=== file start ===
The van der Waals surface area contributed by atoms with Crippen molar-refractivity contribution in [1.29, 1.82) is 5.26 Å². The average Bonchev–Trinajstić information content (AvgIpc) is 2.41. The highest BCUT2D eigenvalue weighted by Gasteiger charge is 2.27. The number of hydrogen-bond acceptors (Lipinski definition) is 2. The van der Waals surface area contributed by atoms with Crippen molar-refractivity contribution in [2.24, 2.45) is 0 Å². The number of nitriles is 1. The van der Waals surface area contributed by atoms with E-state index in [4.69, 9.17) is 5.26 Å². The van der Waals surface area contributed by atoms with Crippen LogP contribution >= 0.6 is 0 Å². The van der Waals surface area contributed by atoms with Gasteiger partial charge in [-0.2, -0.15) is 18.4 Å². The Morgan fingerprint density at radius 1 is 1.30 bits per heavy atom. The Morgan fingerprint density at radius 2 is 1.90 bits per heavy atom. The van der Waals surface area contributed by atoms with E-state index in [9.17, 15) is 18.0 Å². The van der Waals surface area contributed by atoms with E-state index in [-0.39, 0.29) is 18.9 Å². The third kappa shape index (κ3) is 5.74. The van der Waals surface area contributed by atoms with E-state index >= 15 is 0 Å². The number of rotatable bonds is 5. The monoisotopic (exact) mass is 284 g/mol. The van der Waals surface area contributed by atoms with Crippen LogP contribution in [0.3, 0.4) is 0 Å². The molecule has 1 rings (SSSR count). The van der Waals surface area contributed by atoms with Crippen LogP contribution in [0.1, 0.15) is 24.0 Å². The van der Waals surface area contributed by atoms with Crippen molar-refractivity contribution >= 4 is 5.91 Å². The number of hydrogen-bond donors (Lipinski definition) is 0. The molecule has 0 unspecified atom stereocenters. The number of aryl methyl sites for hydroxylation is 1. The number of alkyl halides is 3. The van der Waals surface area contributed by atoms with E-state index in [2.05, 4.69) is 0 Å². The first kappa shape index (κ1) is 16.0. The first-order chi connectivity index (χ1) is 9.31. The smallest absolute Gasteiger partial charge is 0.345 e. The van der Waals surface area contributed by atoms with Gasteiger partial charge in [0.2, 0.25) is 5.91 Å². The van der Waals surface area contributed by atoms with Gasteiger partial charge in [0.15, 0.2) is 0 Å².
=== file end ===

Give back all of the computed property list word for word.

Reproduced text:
The van der Waals surface area contributed by atoms with Crippen molar-refractivity contribution in [1.29, 1.82) is 5.26 Å². The average Bonchev–Trinajstić information content (AvgIpc) is 2.41. The highest BCUT2D eigenvalue weighted by Gasteiger charge is 2.27. The number of hydrogen-bond acceptors (Lipinski definition) is 2. The van der Waals surface area contributed by atoms with Crippen molar-refractivity contribution in [2.24, 2.45) is 0 Å². The number of nitriles is 1. The van der Waals surface area contributed by atoms with E-state index in [4.69, 9.17) is 5.26 Å². The van der Waals surface area contributed by atoms with Crippen LogP contribution >= 0.6 is 0 Å². The van der Waals surface area contributed by atoms with Gasteiger partial charge in [-0.2, -0.15) is 18.4 Å². The Morgan fingerprint density at radius 1 is 1.30 bits per heavy atom. The Morgan fingerprint density at radius 2 is 1.90 bits per heavy atom. The van der Waals surface area contributed by atoms with E-state index in [9.17, 15) is 18.0 Å². The van der Waals surface area contributed by atoms with E-state index in [-0.39, 0.29) is 18.9 Å². The third kappa shape index (κ3) is 5.74. The van der Waals surface area contributed by atoms with E-state index >= 15 is 0 Å². The number of rotatable bonds is 5. The monoisotopic (exact) mass is 284 g/mol. The van der Waals surface area contributed by atoms with Crippen LogP contribution in [0.3, 0.4) is 0 Å². The molecule has 1 rings (SSSR count). The van der Waals surface area contributed by atoms with Crippen LogP contribution in [0.1, 0.15) is 24.0 Å². The van der Waals surface area contributed by atoms with Crippen molar-refractivity contribution >= 4 is 5.91 Å². The number of hydrogen-bond donors (Lipinski definition) is 0. The molecule has 0 unspecified atom stereocenters. The number of aryl methyl sites for hydroxylation is 1. The number of alkyl halides is 3. The van der Waals surface area contributed by atoms with E-state index in [2.05, 4.69) is 0 Å². The first kappa shape index (κ1) is 16.0. The first-order chi connectivity index (χ1) is 9.31. The smallest absolute Gasteiger partial charge is 0.345 e. The van der Waals surface area contributed by atoms with Gasteiger partial charge in [0.2, 0.25) is 5.91 Å². The van der Waals surface area contributed by atoms with Gasteiger partial charge in [0.15, 0.2) is 0 Å².